Church and State in the Modern Age: A Documentary History

By J. F. MacLear | Go to book overview
(2.) The time or times during which any religious observance is practised or instruction in religious subjects is given at any meeting of the school shall be either at the beginning or at the end or at the beginning and the end of such meeting, and shall be inserted in a time table to be approved by the Education Department, and to be kept permanently and conspicuously affixed in every schoolroom; and any scholar may be withdrawn by his parent from such observance or instruction without forfeiting any of the other benefits of the school:
(3.) The School shall be open at all times to the inspection of any of Her Majesty's inspectors, so, however, that it shall be no part of the duties of such inspector to inquire into any instruction in religious subjects given at such school, or to examine any scholar therein in religious knowledge or in any religious subject or book:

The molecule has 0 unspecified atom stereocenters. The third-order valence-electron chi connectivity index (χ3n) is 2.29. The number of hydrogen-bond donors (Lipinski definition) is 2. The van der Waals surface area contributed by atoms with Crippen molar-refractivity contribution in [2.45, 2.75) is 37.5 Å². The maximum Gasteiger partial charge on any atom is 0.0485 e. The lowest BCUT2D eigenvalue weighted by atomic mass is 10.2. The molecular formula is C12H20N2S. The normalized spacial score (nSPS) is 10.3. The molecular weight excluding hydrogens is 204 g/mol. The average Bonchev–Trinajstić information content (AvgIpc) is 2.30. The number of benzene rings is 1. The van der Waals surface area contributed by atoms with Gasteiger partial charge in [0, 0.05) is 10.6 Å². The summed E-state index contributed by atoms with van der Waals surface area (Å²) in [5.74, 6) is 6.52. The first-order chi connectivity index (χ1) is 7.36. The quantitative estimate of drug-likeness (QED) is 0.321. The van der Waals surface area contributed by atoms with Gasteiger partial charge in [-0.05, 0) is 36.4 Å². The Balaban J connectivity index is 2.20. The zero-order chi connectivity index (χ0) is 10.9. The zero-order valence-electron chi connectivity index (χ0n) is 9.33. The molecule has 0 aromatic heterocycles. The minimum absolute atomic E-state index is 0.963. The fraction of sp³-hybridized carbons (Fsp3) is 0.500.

(4.) The school shall be conducted in accordance with the conditions required to be fulfilled by an elementary school in order to obtain an annual parliamentary grant.

* * *

14. Every school provided by a school board shall be conducted under the control and management of such board in accordance with the following regulations:

(1.) The school shall be a public elementary school within the meaning of this Act:

(2.) No religious catechism or religious formulary which is distinctive of any particular denomination shall be taught in the school.

Source: 33 & 34 Vict., c. 75; The Public General Statutes Passed in the Thirty-Third & Thirty-Fourth Years of the Reign of Her Majesty Queen Victoria, 1870 ( London, 1870), P1 . 445-446, 448.


SUGGESTIONS FOR BACKGROUND AND REFERENCE

J. W. Adamson, English Education 1789-1902 ( Cambridge, 1930), pp. 345-386.

S. C. Carpenter, Church and People, 1789-1889 ( London, 1933), pp. 359-365.

M. Cruickshank, Church and State in English Education ( London, 1963), pp. 1-68.

G. I. T. Machin, Politics and the Churches in Great Britain 1869 to 1920 ( Oxford, 1987), pp. 31-40.

M. Sturt, Education of the People ( London, 1967).


101
Universities Tests Act June 16, 1871

Since the Reformation, Oxford and Cambridge were unquestioned Anglican preserves. By legislation in the 1850s Parliament opened the two universities to Nonconformists, permitting them to come into resi-

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